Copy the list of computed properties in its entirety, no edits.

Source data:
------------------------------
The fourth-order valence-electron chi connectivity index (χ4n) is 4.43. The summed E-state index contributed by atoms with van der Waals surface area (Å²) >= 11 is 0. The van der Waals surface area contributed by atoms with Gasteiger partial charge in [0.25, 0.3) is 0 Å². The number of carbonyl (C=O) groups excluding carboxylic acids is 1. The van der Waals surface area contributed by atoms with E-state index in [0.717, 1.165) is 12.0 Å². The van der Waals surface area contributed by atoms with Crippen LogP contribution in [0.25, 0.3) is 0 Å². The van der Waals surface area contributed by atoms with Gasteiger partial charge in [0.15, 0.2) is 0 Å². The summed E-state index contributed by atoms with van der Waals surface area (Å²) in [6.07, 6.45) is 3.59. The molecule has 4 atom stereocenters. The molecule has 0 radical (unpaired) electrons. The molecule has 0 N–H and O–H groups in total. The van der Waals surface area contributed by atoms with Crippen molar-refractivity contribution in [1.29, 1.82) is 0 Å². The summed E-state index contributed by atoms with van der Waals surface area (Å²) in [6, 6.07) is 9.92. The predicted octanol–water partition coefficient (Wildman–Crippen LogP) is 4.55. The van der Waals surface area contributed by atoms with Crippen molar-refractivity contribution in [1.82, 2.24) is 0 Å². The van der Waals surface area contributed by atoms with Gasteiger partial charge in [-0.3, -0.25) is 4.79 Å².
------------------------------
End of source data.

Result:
The fourth-order valence-electron chi connectivity index (χ4n) is 4.43. The summed E-state index contributed by atoms with van der Waals surface area (Å²) >= 11 is 0. The van der Waals surface area contributed by atoms with Gasteiger partial charge in [0.25, 0.3) is 0 Å². The number of carbonyl (C=O) groups excluding carboxylic acids is 1. The van der Waals surface area contributed by atoms with E-state index in [0.717, 1.165) is 12.0 Å². The van der Waals surface area contributed by atoms with Crippen LogP contribution in [0.25, 0.3) is 0 Å². The van der Waals surface area contributed by atoms with Gasteiger partial charge in [0.15, 0.2) is 0 Å². The summed E-state index contributed by atoms with van der Waals surface area (Å²) in [6.07, 6.45) is 3.59. The molecule has 4 atom stereocenters. The molecule has 0 radical (unpaired) electrons. The molecule has 0 N–H and O–H groups in total. The van der Waals surface area contributed by atoms with Crippen molar-refractivity contribution in [1.29, 1.82) is 0 Å². The summed E-state index contributed by atoms with van der Waals surface area (Å²) in [6, 6.07) is 9.92. The predicted octanol–water partition coefficient (Wildman–Crippen LogP) is 4.55. The van der Waals surface area contributed by atoms with Crippen molar-refractivity contribution in [1.82, 2.24) is 0 Å². The van der Waals surface area contributed by atoms with Gasteiger partial charge in [-0.3, -0.25) is 4.79 Å².